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AGC's Data DIGest: August 10-21, 2015

States add jobs in July but at slower rate than before; PPIs for construction demand rise

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Seasonally adjusted construction employment rose in 37 states and the District of Columbia from July 2014 to July 2015, declined in 12 states and held steady in Vermont, an AGC analysis of Bureau of Labor Statistics (BLS) data released today showed. The year-over-year gains were widespread but less so than in the previous 12 months, when 47 states and D.C. added construction jobs. California again gained the most construction jobs (48,900 jobs, 7.3%), followed by Florida (26,500, 6.6%), Washington (15,300, 9.6%), Texas (14,500, 2.2%) and Michigan (12,400, 8.7%). Arkansas added the highest percentage of new construction jobs (15%, 6,800), followed by Idaho (14%, 4,900), Nevada (11%, 6,800), Washington and Michigan. The steepest percentage losses again occurred in West Virginia (-16%, -5,400), followed by Rhode Island (-7.9%, -1,300), Ohio (-7.0%, -13,800), Mississippi (-4.3%, -2,100) and Indiana (-4.1%, -5.1). Ohio had the largest losses, followed by West Virginia, Indiana and Mississippi. For the month, there were gains in 28 states and D.C., losses in 21, and no change in Virginia. (BLS combines mining and logging with construction in D.C. and six states to avoid disclosing data about industries with few employers.)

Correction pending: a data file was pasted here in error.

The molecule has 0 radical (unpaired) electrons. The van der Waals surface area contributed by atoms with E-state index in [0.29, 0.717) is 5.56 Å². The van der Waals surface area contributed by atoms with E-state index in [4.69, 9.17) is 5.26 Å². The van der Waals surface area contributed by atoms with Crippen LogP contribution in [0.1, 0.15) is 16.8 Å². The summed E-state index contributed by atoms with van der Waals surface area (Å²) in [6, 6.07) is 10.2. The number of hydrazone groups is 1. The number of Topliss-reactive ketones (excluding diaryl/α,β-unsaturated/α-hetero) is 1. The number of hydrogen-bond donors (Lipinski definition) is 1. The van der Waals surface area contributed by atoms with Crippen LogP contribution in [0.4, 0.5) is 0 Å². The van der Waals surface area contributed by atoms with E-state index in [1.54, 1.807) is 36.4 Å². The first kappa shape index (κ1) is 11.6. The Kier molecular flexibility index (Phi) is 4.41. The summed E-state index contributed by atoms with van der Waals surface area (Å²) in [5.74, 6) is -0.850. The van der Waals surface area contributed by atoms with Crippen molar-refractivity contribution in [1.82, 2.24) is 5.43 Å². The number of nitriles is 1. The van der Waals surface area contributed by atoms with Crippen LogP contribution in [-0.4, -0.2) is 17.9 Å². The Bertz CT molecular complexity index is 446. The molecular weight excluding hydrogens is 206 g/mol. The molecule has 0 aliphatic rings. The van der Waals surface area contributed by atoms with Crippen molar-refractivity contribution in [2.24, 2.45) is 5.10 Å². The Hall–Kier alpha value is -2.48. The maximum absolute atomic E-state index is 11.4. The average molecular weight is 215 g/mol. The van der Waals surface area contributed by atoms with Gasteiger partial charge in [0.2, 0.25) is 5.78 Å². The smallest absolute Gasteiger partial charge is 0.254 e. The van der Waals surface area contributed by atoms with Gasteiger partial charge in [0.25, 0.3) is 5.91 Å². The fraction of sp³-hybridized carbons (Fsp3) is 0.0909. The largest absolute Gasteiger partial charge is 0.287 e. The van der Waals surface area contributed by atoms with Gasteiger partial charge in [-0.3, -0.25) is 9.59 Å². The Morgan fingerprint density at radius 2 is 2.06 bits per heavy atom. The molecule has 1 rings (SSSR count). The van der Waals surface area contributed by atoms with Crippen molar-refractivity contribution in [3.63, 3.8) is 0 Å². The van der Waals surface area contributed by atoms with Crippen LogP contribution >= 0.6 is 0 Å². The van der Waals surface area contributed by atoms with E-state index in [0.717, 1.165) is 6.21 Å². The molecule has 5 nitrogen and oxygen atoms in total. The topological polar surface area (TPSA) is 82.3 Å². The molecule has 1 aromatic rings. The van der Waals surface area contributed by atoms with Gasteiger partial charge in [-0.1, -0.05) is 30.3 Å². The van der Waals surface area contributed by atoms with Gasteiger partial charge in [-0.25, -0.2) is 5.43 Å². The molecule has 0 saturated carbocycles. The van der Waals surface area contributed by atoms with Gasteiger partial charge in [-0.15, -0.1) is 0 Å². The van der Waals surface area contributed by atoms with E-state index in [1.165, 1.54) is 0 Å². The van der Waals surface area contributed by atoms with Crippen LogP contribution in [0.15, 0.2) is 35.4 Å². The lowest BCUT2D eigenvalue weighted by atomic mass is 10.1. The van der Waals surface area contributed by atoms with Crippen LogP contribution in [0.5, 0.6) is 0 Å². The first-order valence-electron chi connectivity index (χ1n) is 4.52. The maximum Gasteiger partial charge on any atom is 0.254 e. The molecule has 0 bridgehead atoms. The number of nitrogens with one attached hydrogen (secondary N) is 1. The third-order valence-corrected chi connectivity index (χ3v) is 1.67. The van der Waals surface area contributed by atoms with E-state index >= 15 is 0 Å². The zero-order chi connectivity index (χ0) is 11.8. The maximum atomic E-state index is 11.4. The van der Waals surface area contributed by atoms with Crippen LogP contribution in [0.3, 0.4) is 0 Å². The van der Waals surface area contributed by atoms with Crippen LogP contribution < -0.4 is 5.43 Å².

The producer price index (PPI) for final demand increased 0.3%, not seasonally adjusted (0.2%, seasonally adjusted), in July but declined 0.8% over 12 months, the Bureau of Labor Statistics (BLS) reported on August 14. AGC posted tables and an explanation focusing on construction prices and costs. Final demand includes goods, services and five types of nonresidential buildings that BLS says make up 34% of total construction. The PPI for final demand construction, not seasonally adjusted, rose 0.5% in July and 2.0% over 12 months. The overall PPI for new nonresidential building construction—a measure of the price that contractors say they would charge to build a fixed set of five categories of buildings—climbed 2.1% since July 2014. The 12-month increases ranged from 1.2% for healthcare construction to 1.7% for warehouses, 2.1% for industrial buildings, 2.2% for schools and 2.4% for offices. PPIs for new, repair and maintenance work on nonresidential buildings was unchanged for plumbing contractors from July 2014 to July 2015 and rose 2.0% for roofing contractors, 3.2 % for concrete contractors and 3.9% for electrical contractors. An expanded set of PPIs for inputs to construction, excluding capital investment, labor and imports, adds services to the previous PPI for construction industries, goods (formerly called inputs to construction industries). Goods constitute 60% of the index (including 7% for energy); services, 40% (trade services, 25%; transportation and warehousing services, 4%; other services, 10%). The overall PPI for inputs to construction increased 0.2% from June to July, as the index for services jumped 0.8% for the month, outweighing a drop of 0.1% in the index for goods less food and energy and 0.4% for the energy PPI. The PPI for all goods used in construction declined 3.0% over 12 months. Materials important to construction that had notable one- or 12-month price changes include diesel, down 2.5% for the month and 37% over 12 months; steel mill products, -1.0% and -13%, respectively; copper and brass mill shapes, -4.5% and -10%; aluminum mill shapes, -3.1% and -7.2%; lumber and plywood, 0.8% and -6.5%; flat glass, 0.9% and 5.0%; and cement, 0.2% and 7.4%.